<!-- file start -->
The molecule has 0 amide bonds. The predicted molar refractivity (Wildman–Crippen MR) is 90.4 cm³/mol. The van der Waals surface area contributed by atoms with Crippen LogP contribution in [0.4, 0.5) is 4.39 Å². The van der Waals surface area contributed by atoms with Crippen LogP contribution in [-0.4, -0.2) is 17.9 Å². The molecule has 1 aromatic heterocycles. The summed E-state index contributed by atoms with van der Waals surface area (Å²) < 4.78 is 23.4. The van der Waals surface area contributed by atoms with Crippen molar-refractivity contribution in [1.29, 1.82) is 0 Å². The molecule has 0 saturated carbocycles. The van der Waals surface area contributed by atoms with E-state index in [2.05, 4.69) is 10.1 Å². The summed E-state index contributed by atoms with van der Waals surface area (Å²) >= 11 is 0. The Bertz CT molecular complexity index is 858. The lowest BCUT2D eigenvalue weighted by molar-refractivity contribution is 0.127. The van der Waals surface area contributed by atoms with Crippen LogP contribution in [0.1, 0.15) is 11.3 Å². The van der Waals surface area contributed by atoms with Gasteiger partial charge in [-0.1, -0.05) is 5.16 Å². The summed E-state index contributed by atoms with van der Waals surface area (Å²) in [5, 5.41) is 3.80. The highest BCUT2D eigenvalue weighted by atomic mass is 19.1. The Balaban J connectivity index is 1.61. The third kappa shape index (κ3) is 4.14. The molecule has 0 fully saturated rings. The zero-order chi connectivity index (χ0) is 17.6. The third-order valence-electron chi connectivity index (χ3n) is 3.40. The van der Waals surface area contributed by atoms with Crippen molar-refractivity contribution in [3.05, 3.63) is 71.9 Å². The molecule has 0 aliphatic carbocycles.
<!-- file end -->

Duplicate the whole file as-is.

The molecule has 0 amide bonds. The predicted molar refractivity (Wildman–Crippen MR) is 90.4 cm³/mol. The van der Waals surface area contributed by atoms with Crippen LogP contribution in [0.4, 0.5) is 4.39 Å². The van der Waals surface area contributed by atoms with Crippen LogP contribution in [-0.4, -0.2) is 17.9 Å². The molecule has 1 aromatic heterocycles. The summed E-state index contributed by atoms with van der Waals surface area (Å²) < 4.78 is 23.4. The van der Waals surface area contributed by atoms with Crippen molar-refractivity contribution in [1.29, 1.82) is 0 Å². The molecule has 0 saturated carbocycles. The van der Waals surface area contributed by atoms with E-state index in [2.05, 4.69) is 10.1 Å². The summed E-state index contributed by atoms with van der Waals surface area (Å²) >= 11 is 0. The Bertz CT molecular complexity index is 858. The lowest BCUT2D eigenvalue weighted by molar-refractivity contribution is 0.127. The van der Waals surface area contributed by atoms with Crippen LogP contribution in [0.1, 0.15) is 11.3 Å². The van der Waals surface area contributed by atoms with Gasteiger partial charge in [-0.1, -0.05) is 5.16 Å². The summed E-state index contributed by atoms with van der Waals surface area (Å²) in [5, 5.41) is 3.80. The highest BCUT2D eigenvalue weighted by atomic mass is 19.1. The Balaban J connectivity index is 1.61. The third kappa shape index (κ3) is 4.14. The molecule has 0 fully saturated rings. The zero-order chi connectivity index (χ0) is 17.6. The third-order valence-electron chi connectivity index (χ3n) is 3.40. The van der Waals surface area contributed by atoms with Crippen molar-refractivity contribution in [3.05, 3.63) is 71.9 Å². The molecule has 0 aliphatic carbocycles.